Before a child learns to read a book or to write a sentence, there are essential foundational skills they need to master in order to develop into a successful reader and writer – what we call pre-literacy skills. At ISTP’s Early Years Center, we are intentional in providing young students with the environment and opportunities to develop these foundational pre-literacy skills.
Oral language forms the first foundation of preliteracy. The more the student speaks, the more they will understand the rules of language, and how language is used to convey meaning. Therefore, we continually encourage students to speak in both the target language, French or Chinese, and English through pretend play, dramatic play, cooperative play, and other forms of play. As children are creating stories, interacting with the environment, and sharing their ideas, they are developing their oral language.
The learning environment also plays an instrumental part in pre-literacy development – it is essential to provide a print-rich learning environment. Teachers display the critical content of the unit as well as documentation of the students' learning journeys. Classes often have the central idea of the unit, the vocabulary that is closely related to the unit, and sight words displayed on the walls at the child's eye level to give children access to relevant print, even though they cannot yet read.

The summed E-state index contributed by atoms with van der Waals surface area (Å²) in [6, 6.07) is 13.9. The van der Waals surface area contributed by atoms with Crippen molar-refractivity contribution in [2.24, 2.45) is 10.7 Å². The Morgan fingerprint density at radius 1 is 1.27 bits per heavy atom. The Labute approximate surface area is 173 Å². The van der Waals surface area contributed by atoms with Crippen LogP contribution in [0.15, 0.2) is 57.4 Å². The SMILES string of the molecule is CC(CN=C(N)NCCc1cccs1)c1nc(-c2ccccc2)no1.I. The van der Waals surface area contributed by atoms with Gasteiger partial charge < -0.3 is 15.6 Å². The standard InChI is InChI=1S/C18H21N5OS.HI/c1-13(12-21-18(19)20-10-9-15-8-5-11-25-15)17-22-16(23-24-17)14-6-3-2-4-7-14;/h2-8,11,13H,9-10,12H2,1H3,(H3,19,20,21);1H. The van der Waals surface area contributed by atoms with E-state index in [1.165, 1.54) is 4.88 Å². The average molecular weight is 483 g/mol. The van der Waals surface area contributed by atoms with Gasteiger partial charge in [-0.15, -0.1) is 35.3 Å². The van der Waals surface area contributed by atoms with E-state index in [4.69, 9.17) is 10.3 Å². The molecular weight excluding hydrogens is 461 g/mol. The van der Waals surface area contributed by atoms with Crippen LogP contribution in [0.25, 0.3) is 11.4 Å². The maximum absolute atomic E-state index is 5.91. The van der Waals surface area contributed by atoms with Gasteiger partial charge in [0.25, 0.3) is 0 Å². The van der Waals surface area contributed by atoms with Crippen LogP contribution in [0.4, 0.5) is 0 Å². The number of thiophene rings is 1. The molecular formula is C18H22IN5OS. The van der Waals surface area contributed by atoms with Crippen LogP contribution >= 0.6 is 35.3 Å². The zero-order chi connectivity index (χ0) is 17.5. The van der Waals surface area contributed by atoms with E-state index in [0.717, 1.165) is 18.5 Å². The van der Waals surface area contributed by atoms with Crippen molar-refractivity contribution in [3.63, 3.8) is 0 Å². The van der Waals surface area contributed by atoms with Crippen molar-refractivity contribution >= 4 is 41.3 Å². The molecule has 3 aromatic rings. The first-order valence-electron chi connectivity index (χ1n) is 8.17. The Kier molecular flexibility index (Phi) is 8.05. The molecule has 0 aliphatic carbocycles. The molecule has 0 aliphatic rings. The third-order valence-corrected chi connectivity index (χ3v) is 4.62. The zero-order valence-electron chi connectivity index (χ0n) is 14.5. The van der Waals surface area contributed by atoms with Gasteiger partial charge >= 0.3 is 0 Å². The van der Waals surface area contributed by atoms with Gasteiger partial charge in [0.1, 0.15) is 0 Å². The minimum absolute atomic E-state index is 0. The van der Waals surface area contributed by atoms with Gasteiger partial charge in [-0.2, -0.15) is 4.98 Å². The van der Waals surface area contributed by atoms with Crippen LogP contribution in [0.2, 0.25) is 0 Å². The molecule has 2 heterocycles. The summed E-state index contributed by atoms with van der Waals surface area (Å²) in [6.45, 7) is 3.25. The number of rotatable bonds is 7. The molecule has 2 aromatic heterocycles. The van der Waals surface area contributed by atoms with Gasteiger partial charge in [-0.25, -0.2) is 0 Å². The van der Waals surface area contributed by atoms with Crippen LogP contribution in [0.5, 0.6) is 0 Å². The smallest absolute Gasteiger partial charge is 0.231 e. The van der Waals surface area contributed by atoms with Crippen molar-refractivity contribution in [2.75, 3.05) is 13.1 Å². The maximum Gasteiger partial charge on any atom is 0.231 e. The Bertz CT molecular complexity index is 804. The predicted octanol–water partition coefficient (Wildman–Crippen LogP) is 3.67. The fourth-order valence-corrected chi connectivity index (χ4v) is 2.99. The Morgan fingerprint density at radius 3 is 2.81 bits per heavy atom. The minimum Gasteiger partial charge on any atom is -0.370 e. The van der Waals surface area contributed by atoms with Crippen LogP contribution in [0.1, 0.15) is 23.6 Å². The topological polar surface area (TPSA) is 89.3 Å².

Some classes may display the see/think/wonder routine in both the target language and English. Besides these critical content areas, the teachers also write down students' thoughts on posters and display them. The students' work is also posted with captions, where students can see their oral language transferred to written language and can take pride in their voices being honored and celebrated.
Each classroom has a display of books in English and Chinese/French, as well as a comfy reading nook, to encourage students to curl up with a good book. Even without being able to read, students are still making connections between written language, pictures, and stories.
Lastly, the teachers provide many learning opportunities for students to practice their pre-reading and pre-writing skills. I want to highlight one of them here – mark-making. The Early Years teachers have been exploring different materials for students to engage in mark-making. Mark-making is quite literally, using an instrument to make a mark on a surface. When students practice mark-making, they are researching the relationship between different writing instruments with different types of surfaces.
It was amazing to see that when we offered ink-tip pens to the students, the level of detail in their work dramatically improved. One of the students even began to "write" a newspaper article, describing the news he heard that morning. Although the article looks like many zig-zag lines to the adult-eye, to that student, he is writing a story. In this early stage of mark-making, students are already thinking about being a writer and being a reader.
By exposing students to these foundational pre-literacy skills, they will acquire the necessary skills and oral language, gain the confidence to see themselves as readers/writers, and will be ready to receive formal reading and writing instruction in first grade.